Grade: all
Subject: other

#3313. Syllabus Planning 101

other, level: all
Posted Mon Dec 20 01:00:21 PST 2004 by Marjory Thrash (mthrash@prcc.edu).
Pearl River Community College, Poplarville, MS
Materials Required: Calendar, school handbook, semester plan
Activity Time: 2 hours
Concepts Taught: Basics for planning a syllabus

Syllabus Creation 101

Description: A syllabus provides a list of the course objectives, required materials, calendar, and grading plan. Typical additions include policies for attendance, behavior, and presentation of work. In essence, the syllabus stands at the contract between the instructor and the students.

Intended Audience: Entry level teachers
Teachers needing to improve management and organization
Teachers needing to show continued improvement

Supplies: Semester plan (see Semester Planning 101 in Teachers.net lesson plan database)
School handbook or policy manual
School calendar

1. Begin with the header information, which should include:
a. Course name
b. Course time and location
c. Semester and year
d. Instructor name and title
e. Support staff name and title, if necessary
2. Provide acceptable contact sources
a. School telephone and fax numbers
b. School provided email address
c. You may wish to obtain a private email address for school use (such as yahoo). Generally, do not give your private email address.
d. Generally, do not provide your home address or telephone number. In an emergency, school administrators will track you down if necessary.
3. Provide a short description of the class (one or two sentences)
4. Provide a list of the major objectives of the class (3 to 5 -- this may be reduced or deleted). Typical objectives may include:
a. "Learn and practice responsible adult behavior"
b. "Reach and pass all grade level milestones, as measured by the X test"
c. "Attend X% of school days" (whatever the minimum attendance is)
d. Pass all classes with at least a C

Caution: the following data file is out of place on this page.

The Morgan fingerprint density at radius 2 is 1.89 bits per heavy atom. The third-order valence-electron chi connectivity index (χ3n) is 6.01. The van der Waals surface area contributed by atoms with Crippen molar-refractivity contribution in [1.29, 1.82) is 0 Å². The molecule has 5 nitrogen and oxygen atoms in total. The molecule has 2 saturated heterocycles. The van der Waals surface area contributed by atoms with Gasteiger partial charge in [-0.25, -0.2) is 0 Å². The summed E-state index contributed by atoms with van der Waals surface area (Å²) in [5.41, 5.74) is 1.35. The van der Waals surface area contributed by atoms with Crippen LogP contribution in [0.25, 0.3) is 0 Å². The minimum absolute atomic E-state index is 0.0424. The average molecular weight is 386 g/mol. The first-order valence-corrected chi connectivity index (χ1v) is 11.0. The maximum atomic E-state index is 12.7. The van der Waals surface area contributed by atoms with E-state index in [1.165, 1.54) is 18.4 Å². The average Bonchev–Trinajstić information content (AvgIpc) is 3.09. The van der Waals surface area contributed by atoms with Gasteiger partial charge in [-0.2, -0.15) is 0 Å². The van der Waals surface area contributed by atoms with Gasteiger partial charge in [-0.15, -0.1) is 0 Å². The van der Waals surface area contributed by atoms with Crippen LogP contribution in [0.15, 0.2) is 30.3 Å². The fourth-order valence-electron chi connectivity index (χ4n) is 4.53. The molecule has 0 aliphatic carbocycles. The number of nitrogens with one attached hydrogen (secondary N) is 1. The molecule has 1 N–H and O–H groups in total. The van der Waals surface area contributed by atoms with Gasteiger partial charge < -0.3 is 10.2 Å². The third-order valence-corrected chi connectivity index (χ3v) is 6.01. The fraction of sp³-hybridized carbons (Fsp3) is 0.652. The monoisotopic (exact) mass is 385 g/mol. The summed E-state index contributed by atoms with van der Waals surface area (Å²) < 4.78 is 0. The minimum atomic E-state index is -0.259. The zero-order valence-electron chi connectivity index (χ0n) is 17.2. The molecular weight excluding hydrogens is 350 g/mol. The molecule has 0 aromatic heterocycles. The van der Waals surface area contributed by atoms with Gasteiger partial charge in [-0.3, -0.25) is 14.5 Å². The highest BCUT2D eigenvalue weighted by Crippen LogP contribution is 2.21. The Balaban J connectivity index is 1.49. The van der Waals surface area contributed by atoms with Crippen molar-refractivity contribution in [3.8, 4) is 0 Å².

e. Learn and improve skills in X, Y, and Z (dependent on the course -- in English this could be composition, reading, and public speaking)
5. Provide a list of the major units in the class (obtain from the semester plan). This does not need to be in instructional order or complete.
6. Specific supplies required by the student and date needed. Any fees should be prominently marked.
7. Grading scale (90 -- 100 A, 80 -- 89 B). This must fit within the school policy.
8. Some description of major grading components of the class. For instance, if a research paper will be 1/3 of the grade, this needs to be clearly stated, along with the other elements. Never assume that the student and/or parent will know your grading system. Remember, you and the students will be held to this contract, so be specific.
9. Your policies toward late submissions, dropping a grade, make up work, and cheating. These policies must fit within the guidelines established by the school handbook.
10. Your policies about behavior. Again, be consistent with the school handbook and clear about your additional policies.
11. If you have a specific unit or evaluation system, add it. For instance, if you grade homework 1 time per week for of the unit grade, class work as of the unit grade, and give a unit test as the remaining of the unit grade, then state that policy. If evaluations will vary by unit, then state that policy.
12. Provide a list of the critical dates (9 week tests, standardized tests, major unit evaluations, field trips).
13. If you can recommend helpful resources such as websites or reference books, add to the syllabus.

If you require students to keep a notebook, making the syllabus a required component of it is a great idea.

When your course is very organized, you might wish to experiment with adding calendars to the syllabus, but this is not required.